Zebu (originally named ZIBA) was built at AB Torre Holm's Skeppsvarf shipyard in Raa, Sweden in 1938. She was originally built as a Galleass, but used as a Baltic trading vessel – for which she was rigged as a ketch. Typical of this type of vessel, she carried a wide range of cargoes including timber, iron ore, and paper. It is believed that during the Second World War she was used to smuggle arms and refugees from Poland and Denmark to Britain. As a trading vessel, she was in service until the late 1960s, although at some time her rigging was removed, and she became motorized.
During the early 1970s Zebu was used recreationally and had been converted back to a Ketch rig and became UK registered. She came under the ownership of Mr Nick Broughton in 1983 who had her refitted as a 1870 replica Brigantine at Lowestoft in preparation for her use during Operation Raleigh. The rig change was necessary as would greatly assist with following trade wind/downwind sailing during the circumnavigation. Operation Raleigh, named to commemorate Sir Walter Raleigh’s first colonising expedition to America in 1584, was a four-year round-the-world expedition launched by HRH Prince Charles starting from the UK in October 1984 when Zebu sailed from St. Katharine Dock on the Thames in London.
The aim was to involve 4000 young people aged 17-24 years, who were called “Venturers”, of many nations (2000 from the UK) in a variety of challenging expeditions mixing adventure, science and rural community aid projects.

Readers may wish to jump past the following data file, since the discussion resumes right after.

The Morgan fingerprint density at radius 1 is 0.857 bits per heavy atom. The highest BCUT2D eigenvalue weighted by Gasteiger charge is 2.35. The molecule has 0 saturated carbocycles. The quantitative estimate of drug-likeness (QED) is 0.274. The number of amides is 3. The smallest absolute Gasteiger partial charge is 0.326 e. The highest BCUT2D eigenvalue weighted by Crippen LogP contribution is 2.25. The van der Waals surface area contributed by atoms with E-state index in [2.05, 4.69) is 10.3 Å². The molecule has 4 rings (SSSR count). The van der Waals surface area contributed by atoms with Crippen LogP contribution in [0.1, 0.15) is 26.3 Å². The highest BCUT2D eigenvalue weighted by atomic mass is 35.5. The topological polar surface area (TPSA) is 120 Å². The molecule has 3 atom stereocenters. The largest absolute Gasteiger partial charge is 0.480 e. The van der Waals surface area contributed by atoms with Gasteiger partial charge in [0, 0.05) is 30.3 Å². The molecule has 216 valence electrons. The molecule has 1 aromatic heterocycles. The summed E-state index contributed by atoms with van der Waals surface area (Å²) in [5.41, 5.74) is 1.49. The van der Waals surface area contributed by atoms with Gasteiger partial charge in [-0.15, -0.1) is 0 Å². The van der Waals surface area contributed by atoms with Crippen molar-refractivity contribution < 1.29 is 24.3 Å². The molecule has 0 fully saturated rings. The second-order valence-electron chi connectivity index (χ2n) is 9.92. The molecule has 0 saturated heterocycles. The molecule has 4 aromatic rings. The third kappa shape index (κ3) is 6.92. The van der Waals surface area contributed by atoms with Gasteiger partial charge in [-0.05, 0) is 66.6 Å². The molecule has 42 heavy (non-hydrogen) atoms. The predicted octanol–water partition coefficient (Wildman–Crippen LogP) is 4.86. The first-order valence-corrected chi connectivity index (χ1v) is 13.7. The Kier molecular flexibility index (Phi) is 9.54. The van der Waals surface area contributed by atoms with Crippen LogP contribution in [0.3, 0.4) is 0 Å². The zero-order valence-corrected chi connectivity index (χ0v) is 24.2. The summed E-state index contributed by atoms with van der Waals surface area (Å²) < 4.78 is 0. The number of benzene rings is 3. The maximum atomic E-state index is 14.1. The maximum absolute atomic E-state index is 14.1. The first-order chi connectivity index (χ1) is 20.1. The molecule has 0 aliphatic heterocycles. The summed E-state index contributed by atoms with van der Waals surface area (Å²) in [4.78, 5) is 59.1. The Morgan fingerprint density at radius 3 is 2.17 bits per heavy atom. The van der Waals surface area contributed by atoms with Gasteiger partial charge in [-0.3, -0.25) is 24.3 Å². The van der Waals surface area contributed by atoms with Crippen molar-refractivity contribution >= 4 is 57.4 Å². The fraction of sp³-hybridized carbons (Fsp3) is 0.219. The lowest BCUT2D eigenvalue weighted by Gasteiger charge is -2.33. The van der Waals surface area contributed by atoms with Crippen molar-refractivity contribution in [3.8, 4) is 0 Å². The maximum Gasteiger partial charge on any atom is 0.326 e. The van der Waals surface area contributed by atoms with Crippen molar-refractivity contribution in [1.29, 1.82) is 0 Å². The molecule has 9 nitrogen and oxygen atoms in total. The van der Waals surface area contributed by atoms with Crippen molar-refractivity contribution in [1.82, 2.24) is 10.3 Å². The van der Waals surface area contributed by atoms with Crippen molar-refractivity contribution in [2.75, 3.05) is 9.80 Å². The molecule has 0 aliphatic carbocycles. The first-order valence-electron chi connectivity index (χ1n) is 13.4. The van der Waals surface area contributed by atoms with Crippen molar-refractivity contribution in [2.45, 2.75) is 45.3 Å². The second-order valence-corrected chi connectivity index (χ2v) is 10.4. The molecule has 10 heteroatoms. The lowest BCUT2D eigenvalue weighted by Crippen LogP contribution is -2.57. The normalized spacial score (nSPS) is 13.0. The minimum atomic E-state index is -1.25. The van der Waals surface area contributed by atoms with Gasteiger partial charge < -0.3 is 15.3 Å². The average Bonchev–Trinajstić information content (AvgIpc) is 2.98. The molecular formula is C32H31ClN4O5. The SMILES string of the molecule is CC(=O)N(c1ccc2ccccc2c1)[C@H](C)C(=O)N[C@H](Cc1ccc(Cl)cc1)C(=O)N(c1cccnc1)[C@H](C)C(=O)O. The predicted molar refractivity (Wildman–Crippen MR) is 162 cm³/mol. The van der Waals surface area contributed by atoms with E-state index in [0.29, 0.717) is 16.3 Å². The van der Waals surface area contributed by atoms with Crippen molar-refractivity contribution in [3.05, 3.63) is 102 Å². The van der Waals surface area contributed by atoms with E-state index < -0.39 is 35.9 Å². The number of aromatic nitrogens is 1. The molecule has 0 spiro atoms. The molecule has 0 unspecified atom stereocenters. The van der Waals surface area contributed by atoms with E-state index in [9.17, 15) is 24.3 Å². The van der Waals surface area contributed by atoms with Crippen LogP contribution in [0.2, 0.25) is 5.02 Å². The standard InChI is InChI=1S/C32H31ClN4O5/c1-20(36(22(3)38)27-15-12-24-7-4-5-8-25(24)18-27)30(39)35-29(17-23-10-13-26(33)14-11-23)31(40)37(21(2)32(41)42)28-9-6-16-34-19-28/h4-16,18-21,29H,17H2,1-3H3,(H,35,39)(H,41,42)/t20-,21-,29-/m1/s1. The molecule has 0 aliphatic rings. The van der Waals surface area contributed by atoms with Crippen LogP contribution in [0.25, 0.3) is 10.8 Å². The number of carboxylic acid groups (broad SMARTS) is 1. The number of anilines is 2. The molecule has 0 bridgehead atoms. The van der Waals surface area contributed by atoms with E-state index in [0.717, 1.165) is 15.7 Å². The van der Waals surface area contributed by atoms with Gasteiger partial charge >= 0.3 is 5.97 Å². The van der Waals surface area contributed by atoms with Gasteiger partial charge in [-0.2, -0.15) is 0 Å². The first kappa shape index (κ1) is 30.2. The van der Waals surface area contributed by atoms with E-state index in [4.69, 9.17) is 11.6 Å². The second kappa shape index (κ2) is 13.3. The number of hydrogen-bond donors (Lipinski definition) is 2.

Flagship of Liverpool
Following her circumnavigation of the globe in the late 1980’s she found a new home in Liverpool with the Mersey Heritage Trust, where she operated for 27 years. Zebu underwent another major overhaul and refit that started in 2000. Brigantine Zebu became known as the 'Flagship of Liverpool' having won awards designated by the Foreign and Commonwealth Office and Department for Education and Skills as an exemplary UK learning project in an EU study working with the Swedish Government and earned its status as an 'Investor in People'.
Zebu's decline began when in early September 2015 the ship listed to port, with no-one aboard, and sank at her berth in the Royal Albert Dock, Liverpool Work to raise her started late September 2015, by numerous salvage teams.
The cause of her sinking remains unknown to this day, but a combination of a local power failure affecting bilge pumps, and overdue maintenance is thought to be the probable cause.
Saving Zebu- Tall Ship ZEBU CIC
Tall Ship Zebu remains in Liverpool currently again in Royal Albert Dock until final work is completed on her conversion to eco-friendly auxiliary electric power.
Zebu’s current owner, Captain Gerrith Borrett, and his wife Suzi purchased Zebu in January 2017 and together founded Tall Ship ZEBU CIC in February 2018. Their goal is to restore Zebu to her former glory and eventually get her sailing again as a fine working example of maritime heritage and as an educational outreach platform. Since 2018, both have been working hard to get Zebu back in shape along with a team of volunteers.
In 2018, Captain Gerrith and his wife Suzi commented:
‘We are glad to say that Zebu is now in a condition where we can safely welcome visitors back on board.’
Reopening Zebu to welcoming visitors was a great accomplishment as they had to fulfil the required risk assessments and obtain the necessary insurances. Since reopening, thousands of visitors have been on board, learning about Operation Raleigh, and the ship’s historical maritime heritage, as well as enjoying the majesty of the ship and, for children, the joy of playing on a “real pirate ship”, Zebu remains a fine example of Maritime Heritage and a traditionally rigged sailing vessel.
The restoration project – Tall Ship ZEBU CIC
In November 2017, Zebu received a Heritage Lottery Resilience fund of £99,500 to safeguard Zebu and build the management team.
For the following 8 months the Zebu team worked hard on urgent repairs to the hull. With these repairs completed, the ship is now once again safely water tight again and moored up alongside currently in Liverpool’s Canning Dock or Royal Albert Dock and was able to allow visitors on board again during the 2018 Albert Dock's busy season of festivals.